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About the Green Bank Observatory

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Mission Statement

Green Bank Observatory enables leading edge research at radio wavelengths by offering telescope, facility and advanced instrumentation access to the astronomy community as well as to other basic and applied research communities. With radio astronomy as its foundation, the Green Bank Observatory is a world leader in advancing research, innovation, and education.

Our Facility

The first trailblazers of American radio astronomy called Green Bank Observatory home over 60 years ago. Today, their legacy is alive and well. Nestled in the mountain ranges and farmland of West Virginia, within the National Quiet Zone, radio astronomers are listening to the remote whispers of the universe, in order to discover answers to our most astounding astronomical questions.

Download a PDF of our 2024 Green Bank Observatory booklet.

Specifically, the Green Bank Observatory:

  • provides state-of-the-art telescopes, instrumentation and expertise
  • trains the next generation of scientists, engineers, and technicians;
  • promotes science, technology and engineering to foster a more scientifically literate society;
  • provides the tools and facilities to advance science and technology nationally and internationally.

Our Vision: we are here …

To Discover.

We are here to discover… black holes, stellar birth, pulsars, hubble constant, big bang energy, universe expansion, and the origins of life.

To See the Unseen.

We are here to harness the power of radio waves to explore astronomy.

To Foster Innovation and Curiosity.

We are here to escape from the noise and learn, share, teach.
We are on the pursuit of knowledge.

… and talk about Einsteins General Theory of Relativity, too.

To Educate.

We are here to encourage your sense of wonder for the unknown beyond our planet.

Science Center

West Virginia’s Space Place

Home of the Robert C. Byrd Green Bank Telescope

Rediscover the Universe at
Green Bank Observatory

The Green Bank Science Center features the Catching the Wave Exhibit Hall, a 150-seat auditorium, classrooms, a gift shop, and Starlight Café.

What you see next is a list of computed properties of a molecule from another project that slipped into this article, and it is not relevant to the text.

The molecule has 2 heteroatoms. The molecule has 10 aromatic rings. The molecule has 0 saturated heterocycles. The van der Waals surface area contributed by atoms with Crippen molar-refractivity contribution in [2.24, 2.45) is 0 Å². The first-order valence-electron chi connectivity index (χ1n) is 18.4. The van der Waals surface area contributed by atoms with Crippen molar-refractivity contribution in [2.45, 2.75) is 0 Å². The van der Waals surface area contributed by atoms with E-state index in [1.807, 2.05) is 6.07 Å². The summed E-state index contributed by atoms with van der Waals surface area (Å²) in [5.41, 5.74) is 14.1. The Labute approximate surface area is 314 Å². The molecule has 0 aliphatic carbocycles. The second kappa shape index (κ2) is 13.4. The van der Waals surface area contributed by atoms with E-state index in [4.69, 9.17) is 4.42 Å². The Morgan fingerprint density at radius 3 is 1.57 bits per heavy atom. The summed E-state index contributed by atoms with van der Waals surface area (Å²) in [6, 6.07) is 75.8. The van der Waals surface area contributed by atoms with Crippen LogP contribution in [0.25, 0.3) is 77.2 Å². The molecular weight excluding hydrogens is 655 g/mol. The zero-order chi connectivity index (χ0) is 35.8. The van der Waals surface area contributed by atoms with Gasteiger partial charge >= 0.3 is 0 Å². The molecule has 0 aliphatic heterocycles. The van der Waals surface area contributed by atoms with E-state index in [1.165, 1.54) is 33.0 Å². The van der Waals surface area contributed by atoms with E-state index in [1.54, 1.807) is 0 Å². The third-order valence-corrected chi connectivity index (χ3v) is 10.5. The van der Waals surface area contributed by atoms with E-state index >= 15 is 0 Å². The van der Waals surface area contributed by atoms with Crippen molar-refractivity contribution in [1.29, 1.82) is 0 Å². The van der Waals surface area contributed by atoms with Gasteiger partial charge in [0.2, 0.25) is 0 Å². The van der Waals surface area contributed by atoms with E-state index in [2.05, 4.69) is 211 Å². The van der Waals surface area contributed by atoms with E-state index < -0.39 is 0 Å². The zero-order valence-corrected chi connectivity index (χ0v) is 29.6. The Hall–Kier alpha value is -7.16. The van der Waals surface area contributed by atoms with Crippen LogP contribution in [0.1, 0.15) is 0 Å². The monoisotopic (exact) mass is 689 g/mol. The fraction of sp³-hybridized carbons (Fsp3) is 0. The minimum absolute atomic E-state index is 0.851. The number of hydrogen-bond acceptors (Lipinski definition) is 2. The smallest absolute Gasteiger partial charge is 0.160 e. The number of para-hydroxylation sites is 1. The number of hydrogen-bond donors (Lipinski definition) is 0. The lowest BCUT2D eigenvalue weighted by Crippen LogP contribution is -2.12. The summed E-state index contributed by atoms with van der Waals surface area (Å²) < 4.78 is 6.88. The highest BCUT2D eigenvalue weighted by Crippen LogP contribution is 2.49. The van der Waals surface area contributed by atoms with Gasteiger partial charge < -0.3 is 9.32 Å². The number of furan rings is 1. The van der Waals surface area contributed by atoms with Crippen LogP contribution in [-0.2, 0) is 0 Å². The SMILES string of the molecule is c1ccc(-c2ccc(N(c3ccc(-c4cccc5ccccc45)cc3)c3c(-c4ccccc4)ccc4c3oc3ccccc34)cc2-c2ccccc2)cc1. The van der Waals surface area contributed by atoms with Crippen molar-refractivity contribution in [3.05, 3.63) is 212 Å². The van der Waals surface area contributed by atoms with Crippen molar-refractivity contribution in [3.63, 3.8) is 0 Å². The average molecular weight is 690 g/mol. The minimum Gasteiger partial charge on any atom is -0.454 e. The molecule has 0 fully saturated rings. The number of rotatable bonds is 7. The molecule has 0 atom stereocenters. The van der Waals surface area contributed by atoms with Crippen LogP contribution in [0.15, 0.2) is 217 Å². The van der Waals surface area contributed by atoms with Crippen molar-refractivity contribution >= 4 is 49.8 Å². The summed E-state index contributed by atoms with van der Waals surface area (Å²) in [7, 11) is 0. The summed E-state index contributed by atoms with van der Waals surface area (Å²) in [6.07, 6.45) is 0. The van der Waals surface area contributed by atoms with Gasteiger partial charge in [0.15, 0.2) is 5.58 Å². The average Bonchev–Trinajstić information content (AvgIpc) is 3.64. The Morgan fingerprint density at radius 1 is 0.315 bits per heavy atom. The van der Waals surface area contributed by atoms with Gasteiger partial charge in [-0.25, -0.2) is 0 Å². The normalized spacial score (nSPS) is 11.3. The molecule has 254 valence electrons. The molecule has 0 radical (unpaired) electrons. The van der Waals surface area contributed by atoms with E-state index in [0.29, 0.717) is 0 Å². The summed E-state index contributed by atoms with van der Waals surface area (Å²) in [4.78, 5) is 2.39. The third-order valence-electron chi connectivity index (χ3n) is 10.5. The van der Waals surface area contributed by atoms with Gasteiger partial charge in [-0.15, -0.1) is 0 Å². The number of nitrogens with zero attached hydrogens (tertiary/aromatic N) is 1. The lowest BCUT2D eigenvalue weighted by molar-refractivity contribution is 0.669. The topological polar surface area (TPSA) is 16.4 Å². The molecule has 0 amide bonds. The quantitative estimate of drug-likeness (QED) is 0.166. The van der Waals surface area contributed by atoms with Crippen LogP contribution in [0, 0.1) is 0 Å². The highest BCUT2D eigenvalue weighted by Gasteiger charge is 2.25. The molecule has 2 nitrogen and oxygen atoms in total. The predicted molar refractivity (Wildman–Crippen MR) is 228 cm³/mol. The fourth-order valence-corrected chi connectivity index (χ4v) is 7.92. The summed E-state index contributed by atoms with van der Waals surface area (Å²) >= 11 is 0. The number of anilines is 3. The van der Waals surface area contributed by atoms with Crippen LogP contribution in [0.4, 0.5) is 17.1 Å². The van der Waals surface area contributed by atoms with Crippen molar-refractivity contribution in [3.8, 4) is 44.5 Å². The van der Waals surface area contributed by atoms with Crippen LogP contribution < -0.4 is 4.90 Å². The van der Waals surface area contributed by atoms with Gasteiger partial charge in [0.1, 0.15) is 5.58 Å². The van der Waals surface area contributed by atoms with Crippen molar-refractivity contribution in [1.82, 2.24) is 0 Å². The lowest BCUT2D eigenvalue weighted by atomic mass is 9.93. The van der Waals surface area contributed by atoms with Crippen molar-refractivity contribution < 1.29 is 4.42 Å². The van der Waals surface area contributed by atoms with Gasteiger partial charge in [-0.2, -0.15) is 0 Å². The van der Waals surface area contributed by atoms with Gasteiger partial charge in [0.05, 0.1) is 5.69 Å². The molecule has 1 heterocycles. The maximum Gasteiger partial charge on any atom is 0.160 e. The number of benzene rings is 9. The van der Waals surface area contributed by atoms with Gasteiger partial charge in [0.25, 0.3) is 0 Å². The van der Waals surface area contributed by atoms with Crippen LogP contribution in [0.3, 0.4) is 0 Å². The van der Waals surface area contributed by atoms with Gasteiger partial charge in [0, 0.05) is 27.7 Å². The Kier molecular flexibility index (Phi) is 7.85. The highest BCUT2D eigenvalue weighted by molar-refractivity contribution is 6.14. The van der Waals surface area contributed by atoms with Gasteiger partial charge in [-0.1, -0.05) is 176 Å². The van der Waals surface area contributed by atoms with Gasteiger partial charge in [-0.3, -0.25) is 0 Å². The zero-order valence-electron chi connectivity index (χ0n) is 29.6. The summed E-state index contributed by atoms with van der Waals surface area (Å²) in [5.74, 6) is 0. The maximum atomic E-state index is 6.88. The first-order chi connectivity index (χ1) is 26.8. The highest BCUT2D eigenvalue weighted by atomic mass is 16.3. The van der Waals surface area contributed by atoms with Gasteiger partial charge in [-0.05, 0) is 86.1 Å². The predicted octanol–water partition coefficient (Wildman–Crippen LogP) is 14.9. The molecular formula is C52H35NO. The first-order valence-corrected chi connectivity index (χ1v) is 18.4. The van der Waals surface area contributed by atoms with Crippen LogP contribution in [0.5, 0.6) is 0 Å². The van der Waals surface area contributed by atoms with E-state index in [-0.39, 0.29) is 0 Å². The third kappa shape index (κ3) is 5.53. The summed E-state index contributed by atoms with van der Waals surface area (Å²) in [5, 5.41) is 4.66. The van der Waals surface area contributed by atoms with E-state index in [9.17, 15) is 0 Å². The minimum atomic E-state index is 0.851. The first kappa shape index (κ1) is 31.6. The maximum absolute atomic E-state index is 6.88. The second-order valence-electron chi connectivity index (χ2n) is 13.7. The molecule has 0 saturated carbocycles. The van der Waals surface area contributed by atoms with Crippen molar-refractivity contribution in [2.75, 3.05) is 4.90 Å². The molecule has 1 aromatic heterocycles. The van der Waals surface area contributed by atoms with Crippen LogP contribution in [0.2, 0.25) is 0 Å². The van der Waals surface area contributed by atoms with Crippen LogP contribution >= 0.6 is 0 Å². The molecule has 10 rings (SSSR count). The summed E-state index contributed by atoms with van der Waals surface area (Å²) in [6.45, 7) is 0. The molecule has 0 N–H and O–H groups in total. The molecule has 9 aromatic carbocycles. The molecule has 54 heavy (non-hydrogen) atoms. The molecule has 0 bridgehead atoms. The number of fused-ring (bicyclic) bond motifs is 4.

How do I get up close to the telescopes? Do you offer guided tours?

We offer Guided Bus Tours at regular intervals throughout the day. Browse ticket options and learn more at shop.greenbankobservatory.org. Tickets may be purchased online in advance or at the front desk on the day of your visit.

You may also take a self-guided walking tour of the grounds using this map, which is also available to pick up outside the entrance of the Science Center. A walk to the Green Bank Telescope is 1.5 miles one way, following our scale model of our solar system (that’s 3 miles round trip!)

Besides a tour, what else can I do at the Science Center?

The Green Bank Science Center houses a huge interactive room called “Catching the Wave Exhibit Hall”.

Our Galaxy Gift Shop offers all of our great merchandise in our online store. Shop now to find the perfect gift or souvenir! Educators enjoy a 10% discount.

For Students and Teachers

We also create field trip experiences that meet the National Science Education Standards and state-based science learning goals. At this time registration is limited to ensure the safety of our staff and groups.

Call 304-456-2150 or email gro.y1708941660rotav1708941660resbo1708941660bg@sn1708941660oitav1708941660reser1708941660 for more information!

News

04/27/2016: Green Bank Ein Dorf ohne Elektrosmog

Green Bank – A Village without Electric Smog

Aired by ZDF.  See more a: http://www.zdf.de/ZDFmediathek/beitrag/video/2727362/Green-Bank-Ein-Dorf-ohne-Elektrosmog#/beitrag/video/2727362/Green-Bank-Ein-Dorf-ohne-Elektrosmog

04/21/2016: Hunt Continues for Gravitational Waves from Black Hole Megamergers

GravitationalwavesThe sound of merging supermassive black holes does not saturate the universe.

For the past decade, scientists with the North American Nanohertz Observatory for Gravitational Waves (NANOGrav) collaboration have been listening for a constant “hum” of low-frequency gravitational waves.

Theoretical work suggests that this hum — generated by collisions involving supermassive black holes, which contain millions or billions of times more mass than the sun — should be detectable at Earth. NANOGrav hasn’t heard the hum yet, a new study reveals, but this lack of detection is an interesting result in its own right, revealing new details of how galaxies might evolve and merge, team members said. [The Search for Gravitational Waves in Pictures]

Published by space.com.  See more at: http://www.space.com/32643-gravitational-waves-black-holes-megamergers-nanograv.html